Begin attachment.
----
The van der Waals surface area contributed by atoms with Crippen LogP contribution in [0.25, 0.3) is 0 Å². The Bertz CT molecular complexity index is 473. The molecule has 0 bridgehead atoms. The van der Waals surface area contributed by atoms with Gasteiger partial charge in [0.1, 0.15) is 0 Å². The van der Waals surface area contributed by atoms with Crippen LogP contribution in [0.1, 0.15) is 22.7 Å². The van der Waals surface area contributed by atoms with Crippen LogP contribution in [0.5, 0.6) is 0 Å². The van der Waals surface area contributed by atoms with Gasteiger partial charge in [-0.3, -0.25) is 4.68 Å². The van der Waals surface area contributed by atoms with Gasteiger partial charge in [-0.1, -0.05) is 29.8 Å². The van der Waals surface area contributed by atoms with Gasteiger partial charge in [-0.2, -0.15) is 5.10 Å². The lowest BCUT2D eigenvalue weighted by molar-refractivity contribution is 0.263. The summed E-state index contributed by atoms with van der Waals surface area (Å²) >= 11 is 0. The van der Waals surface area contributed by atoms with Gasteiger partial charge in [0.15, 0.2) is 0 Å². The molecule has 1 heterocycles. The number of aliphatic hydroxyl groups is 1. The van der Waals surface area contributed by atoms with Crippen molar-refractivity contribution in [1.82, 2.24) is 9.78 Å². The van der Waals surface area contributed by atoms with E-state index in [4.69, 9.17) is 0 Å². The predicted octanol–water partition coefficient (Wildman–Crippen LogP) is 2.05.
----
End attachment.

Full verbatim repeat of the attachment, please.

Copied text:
The van der Waals surface area contributed by atoms with Crippen LogP contribution in [0.25, 0.3) is 0 Å². The Bertz CT molecular complexity index is 473. The molecule has 0 bridgehead atoms. The van der Waals surface area contributed by atoms with Gasteiger partial charge in [0.1, 0.15) is 0 Å². The van der Waals surface area contributed by atoms with Crippen LogP contribution in [0.1, 0.15) is 22.7 Å². The van der Waals surface area contributed by atoms with Crippen LogP contribution in [0.5, 0.6) is 0 Å². The van der Waals surface area contributed by atoms with Gasteiger partial charge in [-0.3, -0.25) is 4.68 Å². The van der Waals surface area contributed by atoms with Gasteiger partial charge in [-0.1, -0.05) is 29.8 Å². The van der Waals surface area contributed by atoms with Gasteiger partial charge in [-0.2, -0.15) is 5.10 Å². The lowest BCUT2D eigenvalue weighted by molar-refractivity contribution is 0.263. The summed E-state index contributed by atoms with van der Waals surface area (Å²) >= 11 is 0. The van der Waals surface area contributed by atoms with Gasteiger partial charge in [0.15, 0.2) is 0 Å². The molecule has 1 heterocycles. The number of aliphatic hydroxyl groups is 1. The van der Waals surface area contributed by atoms with Crippen molar-refractivity contribution in [1.82, 2.24) is 9.78 Å². The van der Waals surface area contributed by atoms with E-state index in [4.69, 9.17) is 0 Å². The predicted octanol–water partition coefficient (Wildman–Crippen LogP) is 2.05.